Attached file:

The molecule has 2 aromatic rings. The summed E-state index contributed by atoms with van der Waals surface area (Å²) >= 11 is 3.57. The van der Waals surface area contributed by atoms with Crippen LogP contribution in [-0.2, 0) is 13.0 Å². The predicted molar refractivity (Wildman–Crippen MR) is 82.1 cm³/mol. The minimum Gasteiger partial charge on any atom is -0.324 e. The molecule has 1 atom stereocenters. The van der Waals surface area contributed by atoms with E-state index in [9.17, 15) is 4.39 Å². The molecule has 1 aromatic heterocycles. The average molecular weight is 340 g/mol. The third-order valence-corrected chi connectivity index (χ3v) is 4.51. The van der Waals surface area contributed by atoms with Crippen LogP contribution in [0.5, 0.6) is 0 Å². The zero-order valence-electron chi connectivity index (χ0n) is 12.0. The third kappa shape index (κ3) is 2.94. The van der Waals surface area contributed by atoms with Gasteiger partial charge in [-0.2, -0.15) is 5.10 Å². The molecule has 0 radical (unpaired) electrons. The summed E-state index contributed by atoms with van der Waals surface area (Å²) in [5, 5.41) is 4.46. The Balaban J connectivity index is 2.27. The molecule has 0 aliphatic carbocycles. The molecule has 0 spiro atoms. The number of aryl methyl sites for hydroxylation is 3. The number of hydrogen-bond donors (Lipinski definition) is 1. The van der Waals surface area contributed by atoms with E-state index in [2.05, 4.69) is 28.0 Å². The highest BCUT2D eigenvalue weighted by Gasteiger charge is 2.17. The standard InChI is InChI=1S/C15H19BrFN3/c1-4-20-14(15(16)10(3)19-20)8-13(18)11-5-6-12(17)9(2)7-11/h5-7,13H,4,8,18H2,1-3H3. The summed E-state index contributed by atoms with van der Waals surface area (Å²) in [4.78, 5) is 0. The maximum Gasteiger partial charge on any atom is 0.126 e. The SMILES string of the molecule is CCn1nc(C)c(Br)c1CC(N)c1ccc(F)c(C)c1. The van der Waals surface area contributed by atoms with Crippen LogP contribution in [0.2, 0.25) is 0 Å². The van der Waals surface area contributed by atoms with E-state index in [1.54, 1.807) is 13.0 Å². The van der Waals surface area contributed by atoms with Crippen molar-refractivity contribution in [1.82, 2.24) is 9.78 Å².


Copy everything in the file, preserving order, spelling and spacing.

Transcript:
The molecule has 2 aromatic rings. The summed E-state index contributed by atoms with van der Waals surface area (Å²) >= 11 is 3.57. The van der Waals surface area contributed by atoms with Crippen LogP contribution in [-0.2, 0) is 13.0 Å². The predicted molar refractivity (Wildman–Crippen MR) is 82.1 cm³/mol. The minimum Gasteiger partial charge on any atom is -0.324 e. The molecule has 1 atom stereocenters. The van der Waals surface area contributed by atoms with E-state index in [9.17, 15) is 4.39 Å². The molecule has 1 aromatic heterocycles. The average molecular weight is 340 g/mol. The third-order valence-corrected chi connectivity index (χ3v) is 4.51. The van der Waals surface area contributed by atoms with Crippen LogP contribution in [0.5, 0.6) is 0 Å². The zero-order valence-electron chi connectivity index (χ0n) is 12.0. The third kappa shape index (κ3) is 2.94. The van der Waals surface area contributed by atoms with Gasteiger partial charge in [-0.2, -0.15) is 5.10 Å². The molecule has 0 radical (unpaired) electrons. The summed E-state index contributed by atoms with van der Waals surface area (Å²) in [5, 5.41) is 4.46. The Balaban J connectivity index is 2.27. The molecule has 0 aliphatic carbocycles. The molecule has 0 spiro atoms. The number of aryl methyl sites for hydroxylation is 3. The number of hydrogen-bond donors (Lipinski definition) is 1. The van der Waals surface area contributed by atoms with E-state index in [2.05, 4.69) is 28.0 Å². The highest BCUT2D eigenvalue weighted by Gasteiger charge is 2.17. The standard InChI is InChI=1S/C15H19BrFN3/c1-4-20-14(15(16)10(3)19-20)8-13(18)11-5-6-12(17)9(2)7-11/h5-7,13H,4,8,18H2,1-3H3. The summed E-state index contributed by atoms with van der Waals surface area (Å²) in [4.78, 5) is 0. The maximum Gasteiger partial charge on any atom is 0.126 e. The SMILES string of the molecule is CCn1nc(C)c(Br)c1CC(N)c1ccc(F)c(C)c1. The van der Waals surface area contributed by atoms with Crippen LogP contribution in [0.2, 0.25) is 0 Å². The van der Waals surface area contributed by atoms with E-state index in [1.54, 1.807) is 13.0 Å². The van der Waals surface area contributed by atoms with Crippen molar-refractivity contribution in [1.82, 2.24) is 9.78 Å².